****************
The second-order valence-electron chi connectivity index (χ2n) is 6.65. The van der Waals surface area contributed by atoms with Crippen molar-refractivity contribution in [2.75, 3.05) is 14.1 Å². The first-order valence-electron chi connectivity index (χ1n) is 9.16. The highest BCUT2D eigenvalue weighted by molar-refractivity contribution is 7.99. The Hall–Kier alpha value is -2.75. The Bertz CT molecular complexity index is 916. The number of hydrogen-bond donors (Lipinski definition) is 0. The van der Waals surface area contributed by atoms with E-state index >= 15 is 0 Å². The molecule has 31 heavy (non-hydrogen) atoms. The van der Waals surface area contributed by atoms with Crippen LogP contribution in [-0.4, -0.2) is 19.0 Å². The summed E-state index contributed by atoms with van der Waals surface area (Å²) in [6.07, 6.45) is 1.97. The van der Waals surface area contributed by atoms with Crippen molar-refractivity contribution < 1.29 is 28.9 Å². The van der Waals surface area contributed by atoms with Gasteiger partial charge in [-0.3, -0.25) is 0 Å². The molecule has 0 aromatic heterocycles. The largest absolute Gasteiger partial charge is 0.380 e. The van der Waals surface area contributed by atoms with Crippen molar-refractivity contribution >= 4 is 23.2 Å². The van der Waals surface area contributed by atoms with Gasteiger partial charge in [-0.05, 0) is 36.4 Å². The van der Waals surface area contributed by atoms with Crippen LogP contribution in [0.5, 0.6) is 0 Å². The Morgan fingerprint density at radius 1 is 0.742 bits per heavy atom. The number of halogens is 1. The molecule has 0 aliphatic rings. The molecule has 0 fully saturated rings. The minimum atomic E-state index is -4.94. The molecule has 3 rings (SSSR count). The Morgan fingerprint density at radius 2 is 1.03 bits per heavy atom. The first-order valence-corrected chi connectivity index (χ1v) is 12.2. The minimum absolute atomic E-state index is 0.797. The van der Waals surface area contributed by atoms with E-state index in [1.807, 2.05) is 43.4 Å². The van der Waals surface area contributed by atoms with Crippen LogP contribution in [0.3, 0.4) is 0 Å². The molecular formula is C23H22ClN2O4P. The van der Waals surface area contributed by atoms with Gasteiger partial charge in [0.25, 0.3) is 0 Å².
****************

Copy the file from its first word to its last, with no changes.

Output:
The second-order valence-electron chi connectivity index (χ2n) is 6.65. The van der Waals surface area contributed by atoms with Crippen molar-refractivity contribution in [2.75, 3.05) is 14.1 Å². The first-order valence-electron chi connectivity index (χ1n) is 9.16. The highest BCUT2D eigenvalue weighted by molar-refractivity contribution is 7.99. The Hall–Kier alpha value is -2.75. The Bertz CT molecular complexity index is 916. The number of hydrogen-bond donors (Lipinski definition) is 0. The van der Waals surface area contributed by atoms with E-state index >= 15 is 0 Å². The molecule has 31 heavy (non-hydrogen) atoms. The van der Waals surface area contributed by atoms with Crippen LogP contribution in [-0.4, -0.2) is 19.0 Å². The summed E-state index contributed by atoms with van der Waals surface area (Å²) in [6.07, 6.45) is 1.97. The van der Waals surface area contributed by atoms with Crippen molar-refractivity contribution < 1.29 is 28.9 Å². The van der Waals surface area contributed by atoms with Gasteiger partial charge in [-0.3, -0.25) is 0 Å². The molecule has 0 aromatic heterocycles. The largest absolute Gasteiger partial charge is 0.380 e. The van der Waals surface area contributed by atoms with Crippen molar-refractivity contribution >= 4 is 23.2 Å². The van der Waals surface area contributed by atoms with Gasteiger partial charge in [-0.05, 0) is 36.4 Å². The van der Waals surface area contributed by atoms with Crippen LogP contribution in [0.5, 0.6) is 0 Å². The Morgan fingerprint density at radius 1 is 0.742 bits per heavy atom. The number of halogens is 1. The molecule has 0 aliphatic rings. The molecule has 0 fully saturated rings. The minimum atomic E-state index is -4.94. The molecule has 3 rings (SSSR count). The Morgan fingerprint density at radius 2 is 1.03 bits per heavy atom. The first-order valence-corrected chi connectivity index (χ1v) is 12.2. The minimum absolute atomic E-state index is 0.797. The van der Waals surface area contributed by atoms with E-state index in [1.807, 2.05) is 43.4 Å². The van der Waals surface area contributed by atoms with Crippen LogP contribution in [0.3, 0.4) is 0 Å². The molecular formula is C23H22ClN2O4P. The van der Waals surface area contributed by atoms with Gasteiger partial charge in [0.25, 0.3) is 0 Å².